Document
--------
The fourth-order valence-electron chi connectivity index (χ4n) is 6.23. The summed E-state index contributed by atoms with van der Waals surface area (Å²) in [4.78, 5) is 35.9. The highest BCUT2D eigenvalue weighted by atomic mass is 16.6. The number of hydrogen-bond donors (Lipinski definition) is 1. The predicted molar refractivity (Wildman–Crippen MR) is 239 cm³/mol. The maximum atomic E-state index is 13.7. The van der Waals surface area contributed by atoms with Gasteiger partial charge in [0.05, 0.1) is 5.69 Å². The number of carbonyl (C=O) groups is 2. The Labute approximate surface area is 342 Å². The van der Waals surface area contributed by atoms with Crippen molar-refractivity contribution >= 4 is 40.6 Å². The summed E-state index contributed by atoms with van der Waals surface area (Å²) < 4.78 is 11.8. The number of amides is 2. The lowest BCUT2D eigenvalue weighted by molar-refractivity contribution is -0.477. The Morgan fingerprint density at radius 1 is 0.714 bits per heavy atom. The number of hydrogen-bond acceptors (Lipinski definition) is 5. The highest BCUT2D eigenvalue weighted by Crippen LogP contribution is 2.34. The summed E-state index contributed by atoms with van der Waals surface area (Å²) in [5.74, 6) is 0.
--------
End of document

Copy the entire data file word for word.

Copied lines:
The fourth-order valence-electron chi connectivity index (χ4n) is 6.23. The summed E-state index contributed by atoms with van der Waals surface area (Å²) in [4.78, 5) is 35.9. The highest BCUT2D eigenvalue weighted by atomic mass is 16.6. The number of hydrogen-bond donors (Lipinski definition) is 1. The predicted molar refractivity (Wildman–Crippen MR) is 239 cm³/mol. The maximum atomic E-state index is 13.7. The van der Waals surface area contributed by atoms with Gasteiger partial charge in [0.05, 0.1) is 5.69 Å². The number of carbonyl (C=O) groups is 2. The Labute approximate surface area is 342 Å². The van der Waals surface area contributed by atoms with Crippen molar-refractivity contribution >= 4 is 40.6 Å². The summed E-state index contributed by atoms with van der Waals surface area (Å²) < 4.78 is 11.8. The number of amides is 2. The lowest BCUT2D eigenvalue weighted by molar-refractivity contribution is -0.477. The Morgan fingerprint density at radius 1 is 0.714 bits per heavy atom. The number of hydrogen-bond acceptors (Lipinski definition) is 5. The highest BCUT2D eigenvalue weighted by Crippen LogP contribution is 2.34. The summed E-state index contributed by atoms with van der Waals surface area (Å²) in [5.74, 6) is 0.